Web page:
Edward Cracroft Lefroy

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Edward Cracroft Lefroy.

Priest and Poet. (1855-1891)

Lefroy's mother was a niece of the novelist, Jane Austin. As a school boy his friendships were few but very close, his greatest delight being to wander afield in the woods with a chosen chum.

In 1874 Lefroy entered Keble College Oxford; he took his B.A. in 1877 and was priested in 1878.

But Lefroy's heart was weak and in 1882 he was compelled to give up his clerical work. As he set his face bravely toward the setting sun, the priest-poet wrote in his diary that his one regret would be "that I will not be able to watch the after career of the many dads in whom I have taken an interest." He died, mourned by his many friends, in 1891. He had never married.

He described himself as "a-sexual" but was romantically attracted to young boys as well as women.

Works

  • Main Author: Lefroy, Edward Cracroft, 1855-1891.
  • Other Authors: Symonds, John Addington, 1840-1893., Gill, Wilfred Austin.
  • Language(s): English
  • Published: London & New York : J. Lane, 1897.
  • Subjects: Lefroy, Edward Cracroft, > 1855-1891.
  • Physical Description: xiv, 199, [1] p. front. (port.) 20 cm.

Edward Cracroft Lefroy, his life and poems including a reprint of Echoes from Theocritus; by Wilfred Austin Gill: with a critical estimate of the sonnets by the late John Addington Symonds is in the public domain.

A book of poetry, Men and Boys contains several of his poems. This book will soon be available to read on-line at BoyWiki in its entirety.

Examples of his sonnets

Two examples are given here. First, a description of the poet:

"This gentleman, whom delicate health has prevented pursuing further the clerical profession, may be considered the living poetical brother of Hartley Coleridge and Mr. Charles Tennyson-Turner: to the work of the latter his sonnets bear an especial affinity. They are simple in language, genuine in feeling, and poetic in expression, but they do not invariably fulfil the technical requirements of the legitimate sonnet. Of one thing it seems to me Mr. Lefroy has need to beware--that he does not lapse into the fatal Wordsworthian habit of rhyming upon everything he sees or thinks of: as yet his bark is sailing safely enough in that disastrous neighborhood, but once caught in the current--and there is an end of 'pure gems of white-heat thought carved delicately!'"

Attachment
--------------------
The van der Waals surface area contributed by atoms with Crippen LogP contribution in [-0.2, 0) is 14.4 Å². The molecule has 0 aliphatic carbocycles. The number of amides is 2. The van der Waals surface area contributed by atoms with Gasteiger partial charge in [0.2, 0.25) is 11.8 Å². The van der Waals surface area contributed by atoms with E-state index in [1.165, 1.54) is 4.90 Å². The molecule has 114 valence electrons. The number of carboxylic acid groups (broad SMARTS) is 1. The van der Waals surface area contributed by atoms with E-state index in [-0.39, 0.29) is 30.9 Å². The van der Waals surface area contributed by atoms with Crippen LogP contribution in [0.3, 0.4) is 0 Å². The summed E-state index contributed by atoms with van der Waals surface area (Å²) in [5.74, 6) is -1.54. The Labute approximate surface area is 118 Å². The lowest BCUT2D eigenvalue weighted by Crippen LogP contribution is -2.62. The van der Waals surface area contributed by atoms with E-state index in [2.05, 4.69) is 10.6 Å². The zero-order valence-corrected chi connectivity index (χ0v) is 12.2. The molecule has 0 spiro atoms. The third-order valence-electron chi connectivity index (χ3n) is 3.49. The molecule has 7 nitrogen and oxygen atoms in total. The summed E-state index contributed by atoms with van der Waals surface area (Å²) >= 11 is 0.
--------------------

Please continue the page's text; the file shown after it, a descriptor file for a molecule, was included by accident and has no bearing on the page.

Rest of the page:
• Source of the above biographical description:
Sharp, William (ed) (1889) American Sonnets, Walter Scott, London
Suburban Meadows
How calmly drops the dew on tree and plant,
While round each pendulous leaf the cool airs blow!
The neighbour city has no sign to show
Of all its grim machines that toil and pant,
Except a sky that coal makes confidant:
But there the human rivers ebb and flow,
And thither was I wonted once to go
With heart not ill at ease or recusant.
Here now I love to wander morn and eve,
Till oaks and elms have grown oracular;
Yet conscious that my soberest thoughts receive
A tinge of tumult from the smoke afar;
And scarcely know to which I most belong--
The simple fields or that unsimple throng.

Perhaps the following was for a boy he loved?

On the Beach in November
My heart's Ideal, that somewhere out of sight
Art beautiful and gracious and alone,--
Haply, where blue Saronic waves are blown
On shores that keep some touch of old delight,--
How welcome thy memory, and how bright,
To one who watches over leagues of stone
These chilly northern waters creep and moan
From weary morning unto weary night.
O Shade-form, lovelier than the living crowd,
So kind to votaries, yet thyself unvowed,
So free to human fancies, fancy-free,
My vagrant thought goes out to thee, to thee,
As wandering lonelier than the Poet's cloud,
I listen to the wash of this dull sea.
  • Source of the sonnets above:
http://www.sonnets.org/lefroy.htm

Similar content

This link requires checking for other works by Lefroy, as well as other gay or BoyLove poetry and poets:

See also

External links

  • "Edward Cracroft Lefroy, his life and poems including a reprint of Echoes from Theocritus;" is now in the public domain, and is available, containing many OCR errors, at the following link:

https://archive.org/stream/cu31924013515725/cu31924013515725_djvu.txt

  • The book is available in .PDF format at this link (4 Megabytes):
https://archive.org/download/cu31924013515725/cu31924013515725.pdf
  • In .DJVU format it may be downloaded here (2.5 Megabytes):
https://archive.org/stream/cu31924013515725/cu31924013515725.djvu
  • The book may also be downloaded at the following link (60 Megabytes, perhaps higher quality):
http://babel.hathitrust.org/cgi/imgsrv/download/pdf?id=uc2.ark%3A%2F13960%2Ft9n29x12v;orient=0;size=100
  • More biographical information on Lefroy, "A Flower in Broken Leaf," may be found here, along with examples of his gay poetry:
http://rictornorton.co.uk/lefroy.htm
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